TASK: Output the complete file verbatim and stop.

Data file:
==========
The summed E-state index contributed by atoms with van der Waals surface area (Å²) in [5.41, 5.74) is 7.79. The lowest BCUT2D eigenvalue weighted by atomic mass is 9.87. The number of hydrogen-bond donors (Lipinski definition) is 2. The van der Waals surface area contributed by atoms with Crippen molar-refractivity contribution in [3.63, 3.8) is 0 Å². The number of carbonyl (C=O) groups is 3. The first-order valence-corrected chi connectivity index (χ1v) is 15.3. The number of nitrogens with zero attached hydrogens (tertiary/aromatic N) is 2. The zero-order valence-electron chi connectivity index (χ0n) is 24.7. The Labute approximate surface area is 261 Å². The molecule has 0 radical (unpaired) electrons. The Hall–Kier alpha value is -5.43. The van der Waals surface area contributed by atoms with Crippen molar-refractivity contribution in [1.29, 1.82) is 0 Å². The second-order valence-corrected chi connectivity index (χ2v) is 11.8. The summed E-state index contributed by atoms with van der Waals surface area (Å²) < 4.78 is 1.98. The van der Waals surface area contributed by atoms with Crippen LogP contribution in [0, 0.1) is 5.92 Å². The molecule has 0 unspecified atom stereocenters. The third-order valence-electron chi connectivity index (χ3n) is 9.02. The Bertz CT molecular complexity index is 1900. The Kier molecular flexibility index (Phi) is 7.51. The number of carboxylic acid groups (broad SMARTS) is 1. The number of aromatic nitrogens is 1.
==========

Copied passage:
The summed E-state index contributed by atoms with van der Waals surface area (Å²) in [5.41, 5.74) is 7.79. The lowest BCUT2D eigenvalue weighted by atomic mass is 9.87. The number of hydrogen-bond donors (Lipinski definition) is 2. The van der Waals surface area contributed by atoms with Crippen molar-refractivity contribution in [3.63, 3.8) is 0 Å². The number of carbonyl (C=O) groups is 3. The first-order valence-corrected chi connectivity index (χ1v) is 15.3. The number of nitrogens with zero attached hydrogens (tertiary/aromatic N) is 2. The zero-order valence-electron chi connectivity index (χ0n) is 24.7. The Labute approximate surface area is 261 Å². The molecule has 0 radical (unpaired) electrons. The Hall–Kier alpha value is -5.43. The van der Waals surface area contributed by atoms with Crippen molar-refractivity contribution in [1.29, 1.82) is 0 Å². The second-order valence-corrected chi connectivity index (χ2v) is 11.8. The summed E-state index contributed by atoms with van der Waals surface area (Å²) < 4.78 is 1.98. The van der Waals surface area contributed by atoms with Crippen LogP contribution in [0, 0.1) is 5.92 Å². The molecule has 0 unspecified atom stereocenters. The third-order valence-electron chi connectivity index (χ3n) is 9.02. The Bertz CT molecular complexity index is 1900. The Kier molecular flexibility index (Phi) is 7.51. The number of carboxylic acid groups (broad SMARTS) is 1. The number of aromatic nitrogens is 1.